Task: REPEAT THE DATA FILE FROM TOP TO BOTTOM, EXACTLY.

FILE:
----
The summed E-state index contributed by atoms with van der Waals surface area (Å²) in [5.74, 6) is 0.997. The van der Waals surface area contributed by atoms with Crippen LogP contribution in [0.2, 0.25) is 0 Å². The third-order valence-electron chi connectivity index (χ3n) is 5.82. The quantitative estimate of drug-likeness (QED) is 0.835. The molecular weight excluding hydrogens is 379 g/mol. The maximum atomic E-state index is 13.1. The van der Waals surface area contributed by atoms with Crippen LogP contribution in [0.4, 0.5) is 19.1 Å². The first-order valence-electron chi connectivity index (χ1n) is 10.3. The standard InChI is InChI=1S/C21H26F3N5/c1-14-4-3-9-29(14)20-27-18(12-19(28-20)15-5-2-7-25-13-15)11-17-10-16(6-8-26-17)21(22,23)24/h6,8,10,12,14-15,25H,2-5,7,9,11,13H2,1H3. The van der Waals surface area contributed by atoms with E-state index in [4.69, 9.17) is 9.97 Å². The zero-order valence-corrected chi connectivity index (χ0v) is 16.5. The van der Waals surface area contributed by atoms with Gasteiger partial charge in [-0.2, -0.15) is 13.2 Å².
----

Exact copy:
The summed E-state index contributed by atoms with van der Waals surface area (Å²) in [5.74, 6) is 0.997. The van der Waals surface area contributed by atoms with Crippen LogP contribution in [0.2, 0.25) is 0 Å². The third-order valence-electron chi connectivity index (χ3n) is 5.82. The quantitative estimate of drug-likeness (QED) is 0.835. The molecular weight excluding hydrogens is 379 g/mol. The maximum atomic E-state index is 13.1. The van der Waals surface area contributed by atoms with Crippen LogP contribution in [0.4, 0.5) is 19.1 Å². The first-order valence-electron chi connectivity index (χ1n) is 10.3. The standard InChI is InChI=1S/C21H26F3N5/c1-14-4-3-9-29(14)20-27-18(12-19(28-20)15-5-2-7-25-13-15)11-17-10-16(6-8-26-17)21(22,23)24/h6,8,10,12,14-15,25H,2-5,7,9,11,13H2,1H3. The van der Waals surface area contributed by atoms with E-state index in [4.69, 9.17) is 9.97 Å². The zero-order valence-corrected chi connectivity index (χ0v) is 16.5. The van der Waals surface area contributed by atoms with Gasteiger partial charge in [-0.2, -0.15) is 13.2 Å².